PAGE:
This week explored what can only be described as Jesus’ resistance revolution. After all, embracing the resistance wisdom of Jesus invites dramatic social change. That is the ultimate point of being the light of the world. By shining in the darkness you expose injustice and invite cultural transformation.
The Resistance Revolution
Jesus only outlines a few examples of how to do this. The point is that, whatever specific form it might take, among other things, Jesus’ resistance revolution rejects social hierarchies, calls for an end to greed, and makes life uneasy for oppressors.
It is important to remember that the goal of this resistance revolution is not revenge or humiliation. Rather, it is a call to repentance. And if that repentance comes, mercy is the only appropriate response.
Perhaps the greatest example of this in our day is Nelson Mandela who, after 27 years in prison on Robben Island, became the first president of post-Apartheid South Africa. However, rather than punishing white people for the years of oppression and cruelty, he sought to unify the people of South Africa. To quote Mandela, “For to be free is not merely to cast off one’s chains, but to live in a way that respects and enhances the freedom of others.”
Resistance to the Resistance
That said, no matter how gently we shine a light into the darkness many will react to the light. Some will recoil. Others will get angry. Still more will engage power moves of defending, excusing, explaining, and rationalizing. That is because the last thing a spirit of power wants, is to face the potentially ugly truth. That is what makes a spirit of love feel so dangerous. It is why so many reject the Kingdom of Heaven.
In response to the subversive tactics Jesus lays out, I imagine those in power quickly adapting by changing the rules. Maybe a left handed backhand becomes acceptable to those who turn the cheek. Public nudity will soon lead to quick imprisonment. Peasants can willing carry bags as far as they want. Anything to keep injustice “acceptable.” This means God’s people need to continually find new ways to be the light of the world and expose injustice.
This is where we come the Jesus final words in this segment, “Give to everyone who begs from you, and do not refuse anyone who wants to borrow from you.” Given everything he just said, I hear an invitation to come up with your own ways to respond in your social context.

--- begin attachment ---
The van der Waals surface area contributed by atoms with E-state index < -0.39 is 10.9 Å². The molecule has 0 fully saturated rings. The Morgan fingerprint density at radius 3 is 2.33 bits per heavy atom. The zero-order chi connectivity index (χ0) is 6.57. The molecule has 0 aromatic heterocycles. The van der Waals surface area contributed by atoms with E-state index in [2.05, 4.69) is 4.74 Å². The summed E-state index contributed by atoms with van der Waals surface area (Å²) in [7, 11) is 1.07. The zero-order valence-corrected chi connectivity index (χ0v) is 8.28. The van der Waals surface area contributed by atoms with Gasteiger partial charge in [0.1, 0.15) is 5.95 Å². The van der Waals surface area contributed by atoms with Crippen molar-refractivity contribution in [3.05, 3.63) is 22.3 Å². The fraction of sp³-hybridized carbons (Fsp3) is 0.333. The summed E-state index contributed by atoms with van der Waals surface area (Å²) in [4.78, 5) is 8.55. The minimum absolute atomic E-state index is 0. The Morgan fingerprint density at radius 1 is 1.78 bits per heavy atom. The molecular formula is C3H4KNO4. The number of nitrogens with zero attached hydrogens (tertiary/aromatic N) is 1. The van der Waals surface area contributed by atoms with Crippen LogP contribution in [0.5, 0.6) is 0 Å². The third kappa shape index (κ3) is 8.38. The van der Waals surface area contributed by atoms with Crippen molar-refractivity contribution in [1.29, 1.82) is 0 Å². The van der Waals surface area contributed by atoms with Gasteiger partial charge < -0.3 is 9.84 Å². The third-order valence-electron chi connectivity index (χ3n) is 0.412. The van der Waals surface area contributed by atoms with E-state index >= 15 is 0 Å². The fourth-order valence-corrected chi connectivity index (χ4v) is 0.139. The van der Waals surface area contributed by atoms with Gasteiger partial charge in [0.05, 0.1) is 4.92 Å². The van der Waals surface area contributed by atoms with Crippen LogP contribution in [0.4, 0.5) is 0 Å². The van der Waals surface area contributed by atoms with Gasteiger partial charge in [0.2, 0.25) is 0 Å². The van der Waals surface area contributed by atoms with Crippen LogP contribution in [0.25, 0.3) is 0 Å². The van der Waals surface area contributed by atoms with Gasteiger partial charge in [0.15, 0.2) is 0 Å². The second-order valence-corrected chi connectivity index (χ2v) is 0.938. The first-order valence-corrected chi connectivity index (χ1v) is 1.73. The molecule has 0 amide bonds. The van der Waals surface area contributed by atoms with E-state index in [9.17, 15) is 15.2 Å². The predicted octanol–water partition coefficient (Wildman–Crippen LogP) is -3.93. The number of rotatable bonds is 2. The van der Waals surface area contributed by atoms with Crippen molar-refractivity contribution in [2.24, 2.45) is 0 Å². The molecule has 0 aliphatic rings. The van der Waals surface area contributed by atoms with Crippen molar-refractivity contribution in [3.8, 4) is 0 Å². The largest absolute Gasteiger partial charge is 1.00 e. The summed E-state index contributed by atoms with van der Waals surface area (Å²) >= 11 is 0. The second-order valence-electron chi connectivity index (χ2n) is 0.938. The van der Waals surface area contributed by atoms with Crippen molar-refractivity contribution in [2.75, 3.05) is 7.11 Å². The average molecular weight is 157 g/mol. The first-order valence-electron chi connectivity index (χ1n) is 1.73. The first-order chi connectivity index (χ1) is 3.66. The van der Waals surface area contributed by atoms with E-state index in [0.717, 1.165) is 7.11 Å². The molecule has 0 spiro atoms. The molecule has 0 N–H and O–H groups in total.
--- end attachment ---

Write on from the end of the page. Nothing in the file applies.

One Act of Resistance
Almost a year ago I sat in a high end apartment in South Denver. A couple hours earlier I officiated a funeral service for a twenty-seven year old. The apartment belonged to his father. I joined the grieving man and a few of his closest friends for drinks and conversation.
According to the social hierarchy, I did not belong there. Each of these men make more money year in and year out than I have in my lifetime. They were business owners and professional powerhouses. I am former pastor turned retail worker and freelance funeral officiant. But there I was, because of my role as an officiant, joining them in conversations about grief and the challenges of masculinity.
While most of the conversation is a blur, I remember one distinct point where the other men talked about the frustration of not being appreciated. I am not sure if I it was the Holy Spirit that inspired me or the spirits we enjoyed, but I saw an opportunity. Because of my role that day, I had some authority. I had the right to speak hard words that would typically go unheard. So I said, “Maybe part of the problem is that we are looking for appreciation.” The room got quiet. I continued.
“Think about it. We do stuff for the women in our lives. But we do it with strings. We bring flowers or buy jewelry or take her on a date, but we do it with an end in mind. Sometimes we want her just to stop nagging for a bit. Other times we might want her to say thank you. We always do it hoping for sex. But the point is, there is an agenda. That is not loving her, that is manipulating her.”
“The same thing with a business. We build up a business to make a name for ourselves. Something in us wants to be recognized. When we hire an employee, we do it hoping they will respect us, be it because they appreciate the pay or they know we can fire them. But again, we do it all because we want something in the end.”
“What if, we flipped that around and did these to better their lives, not our own? Of course, that requires doing the hard work needed so we can actually love ourselves. We would need to self-validate rather than submit to fears about our inadequacy. But if we did, we would not need to do stuff for the women in our lives hoping they would validate us. Instead, we could just express care and love towards them. The same goes with a business. Instead of building something that became a source of our value and identity, we could build something that blessed others.”
For at least a moment the room went quiet. While I doubt much changed over the past year, that is often what life is like in Jesus’ resistance revolution.
This post is part of an ongoing series. Link here for a list of every episode in this series.